Tell the story of how you figured out you were wrong. Who helped you get there? Prompt 4. What class assignments have gotten you thinking hardest? Tell the story of one of them.
What books or articles have you read that caused you to identify something wrong in the world? Who handed it to you? Who did you discuss it with afterward? How often have you reread that meaningful book or article? Is there a problem that comes up over the dinner table with your family regularly? How do you think about solving it as a family, or individually?
Tell the story of one of those dinners. What makes you angry or furious about the world? Tell the story of a time you saw something—visually—that provoked that anger or frustration. Describe images and your reactions. Prompt 5. They say a piece of short fiction is about a moment after which nothing will be the same again. Have you lived through one of those moments? What was it? Tell the story of the day that happened. Prompt 6.
What do you get up to? Set the scene: what rooms are you in in your house, or are you in your house at all? Where do you go? What do you bring with you? What activities have you self-started—that is, what have you done without ever being told to? Tell the story of the first day you started doing that thing.
What do your friends come to you seeking help with? Tell the story of a time when you think you did a great job of helping another person. Now, to make sure you stay humble, tell the story of when that person helped you. Freewriting is one of the fun parts, so the more you can do it, the better. There are a number of ways to approach freewriting, and all of them are meant to keep you limber, loose, and free.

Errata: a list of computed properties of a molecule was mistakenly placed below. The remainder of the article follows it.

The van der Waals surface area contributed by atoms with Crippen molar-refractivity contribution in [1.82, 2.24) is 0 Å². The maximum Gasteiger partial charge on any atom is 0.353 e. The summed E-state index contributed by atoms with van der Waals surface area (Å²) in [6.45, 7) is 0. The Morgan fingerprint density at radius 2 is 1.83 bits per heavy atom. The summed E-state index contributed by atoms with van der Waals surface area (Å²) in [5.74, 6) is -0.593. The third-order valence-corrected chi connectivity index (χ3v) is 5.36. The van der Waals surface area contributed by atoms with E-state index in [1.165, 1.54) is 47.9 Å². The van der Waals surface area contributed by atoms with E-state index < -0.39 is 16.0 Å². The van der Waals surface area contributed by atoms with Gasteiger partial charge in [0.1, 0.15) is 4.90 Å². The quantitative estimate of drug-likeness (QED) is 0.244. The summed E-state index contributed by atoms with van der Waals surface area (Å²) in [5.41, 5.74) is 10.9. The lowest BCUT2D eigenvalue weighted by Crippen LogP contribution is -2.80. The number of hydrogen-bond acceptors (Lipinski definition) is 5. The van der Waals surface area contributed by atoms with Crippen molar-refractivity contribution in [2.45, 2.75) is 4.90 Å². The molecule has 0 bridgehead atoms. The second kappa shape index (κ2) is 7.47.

Work in these for the summer. No need to get precious—no fancy Moleskins here, and no laptops or tablets unless you are physically unable to write by hand. Writing which is different from a tapping-on-a-keyboard-kind-of-story. Share an essay on any topic of your choice. If you are a member of the Class of , your time to start drafting is now!
You should aim to wrap up your Common App essay no later than early August, which will give you plenty of time to draft and perfect your essays for Common Application supplements, the Universal College App , and other institutional applications. Remember, if you want or need help with any part of your essay brainstorming and drafting, we are here to help you. We help students from around the world, and we are standing by ready to help you compose essays that will help you get into your dream colleges and universities.
Schedule a video chat with us to discuss your essay strategy or have one of our experts review and edit your current draft s today.
About Craig Meister Craig is the publisher of Admissions. Blog and founder of CollegeMeister. Would you make the same decision again?
What do you do or experience there, and why is it meaningful to you? Raising the limit on the number of words allowed is also perceived by students to be helpful and allows them to express themselves more easily and completely.
For the application cycle, the length limit for the essay is words. Have you faced a disability, a mental or physical health issue, or other significant challenge while in high school?
An example of this could be the meaning of becoming an Eagle Scout to you, the accomplishment of being elected to Senior Leadership, or completing a Confirmation. Why does The Common App Essay—and other college essays—matter?
She would sacrifice her wishes and preferences just to make the unconventional choice. I did whatever I thought would make me happy. The key is explaining your thought process and growth following the event to highlight how your thinking has changed. Many applicants attempt to do too much with their essays and then struggle to edit them down to words.